4 May 2024

Edible Gardener Kath Irvine: everything asparagus

From Saturday Morning, 9:45 am on 4 May 2024

When it comes to growing asparagus at home preparation and patience are key, says gardening expert Kath Irvine.

Asparagus growing in Horowhenua

Photo: Supplied

It’s not a difficult crop to grow, she tells Susie Ferguson, but the home gardener often rushes in without sufficient planning.

“Before you prepare your ground, take a minute to understand what does asparagus need? And wild asparagus is a good pointer.

"So where does that grow? It grows in dunes and lowlands mostly around the coast and mostly around drier places. And that's our first clue.”

Good drainage, therefore, is absolutely essential for happy asparagus.

“Because it's a spring crop, we want to think how is our ground in springtime, and often in springtime there's an awful lot of people who have heavy clay and it's very wet in spring, so you definitely want to make a raised bed in that scenario.”

Because asparagus is coming up in mid to late spring find a spot with good sun at that time of year, she says.

“It's a perennial, so that's going to be there if you prepare it well, you've got 20 years of picking asparagus. “

So how to best prepare it the asparagus bed?

“People think it needs free drainage and I'm on heavy clay soil, add sand, really what you create then it's kind of like cement. Your best bet for drainage is to elevate and to add organic matter to your soil, homemade compost is the very best.”

You can aerate the bed with a fork first, she says, or get a specialised fork with extra-long tines.

“It's very different to digging, you just slide it and push it and pull it back and you're just cracking it open and getting that much needed air into it. Then you start layering up on top of that loads of organic matter and seaweed.”

Make a big stack of organic matter now and it will be well rotted by spring, she says.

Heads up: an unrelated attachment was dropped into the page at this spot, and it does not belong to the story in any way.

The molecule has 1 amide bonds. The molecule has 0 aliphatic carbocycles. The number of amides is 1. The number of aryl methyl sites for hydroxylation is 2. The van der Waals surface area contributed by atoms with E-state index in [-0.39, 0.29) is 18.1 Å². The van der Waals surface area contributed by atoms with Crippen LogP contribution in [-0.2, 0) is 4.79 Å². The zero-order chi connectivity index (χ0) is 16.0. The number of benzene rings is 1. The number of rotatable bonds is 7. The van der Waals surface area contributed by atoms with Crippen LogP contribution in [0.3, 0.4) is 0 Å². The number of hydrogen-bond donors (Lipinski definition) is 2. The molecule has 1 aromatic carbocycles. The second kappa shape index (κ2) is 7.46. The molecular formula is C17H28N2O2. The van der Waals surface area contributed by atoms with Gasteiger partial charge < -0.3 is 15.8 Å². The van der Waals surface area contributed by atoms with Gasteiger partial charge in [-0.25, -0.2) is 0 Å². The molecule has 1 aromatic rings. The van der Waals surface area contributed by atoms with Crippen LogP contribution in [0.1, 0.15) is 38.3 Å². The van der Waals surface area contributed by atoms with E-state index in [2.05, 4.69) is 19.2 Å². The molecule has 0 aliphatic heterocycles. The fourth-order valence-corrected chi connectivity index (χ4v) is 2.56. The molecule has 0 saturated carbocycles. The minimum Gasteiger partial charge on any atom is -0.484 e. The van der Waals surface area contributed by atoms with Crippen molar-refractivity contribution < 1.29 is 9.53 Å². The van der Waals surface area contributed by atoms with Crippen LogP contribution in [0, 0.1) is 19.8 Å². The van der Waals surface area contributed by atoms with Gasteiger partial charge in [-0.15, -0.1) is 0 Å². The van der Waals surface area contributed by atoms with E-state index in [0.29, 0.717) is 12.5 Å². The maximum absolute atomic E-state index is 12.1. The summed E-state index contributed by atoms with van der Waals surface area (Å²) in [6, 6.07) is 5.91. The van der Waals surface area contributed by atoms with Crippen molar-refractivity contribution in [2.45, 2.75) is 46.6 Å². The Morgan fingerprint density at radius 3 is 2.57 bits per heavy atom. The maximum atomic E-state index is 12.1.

"In spring when you're when your local asparagus grower or someone local that grows asparagus are selling crowns of asparagus, pop off to the farm and grab a whole lot and your bed is all ready to go.”

Because asparagus is perennial, deal with any stubborn weeds before planting, she says.

“It has a really fibrous root system, you get rid of any pernicious weeds first and by pernicious I mean the really hard dug-in ones like butter cup and dock whatever it is at your place.

“Clean those out first because you don't want to be managing them afterwards.”

If you have an established bed it’s still time to get prepared to maximise next spring’s season.

“When the spears finish in early summer, usually they head off and create these beautiful big ferns.

“And they are very flippy-floppy, I manage them through the season with short bits of bamboo and just run a string line and just hold them up so they don't get in my way and drive me nuts.

“These will start to die off as the cold hits. As soon as they've gone completely brown, which will, you know, be in winter sometime, just break them off, they just break off.”

A weed at this point is useful, she says.

“Way better to do it now because asparagus is so breaky, when the new spears are coming through, you really don't want to be weeding around that because you can knock them off so easily.”

Once the weeds are clear, layer up with a homemade mulch, Irvine says.

“Because it's a perennial I'd favour on a mulch that is veering more towards dry stuff. So, I wouldn't be mixing fresh grass clippings through my asparagus mulch, for instance, I'll be using more hay or even some lovely mixed woody chip or arborist chip.”

It’s a short season and once the fat spears are finished, she says, it’s best to avoid picking the skinnier ones.

“You're wanting to support the perennial to keep on going. So, at times you have to make those tough parenting calls, right we're going stop [picking] now.”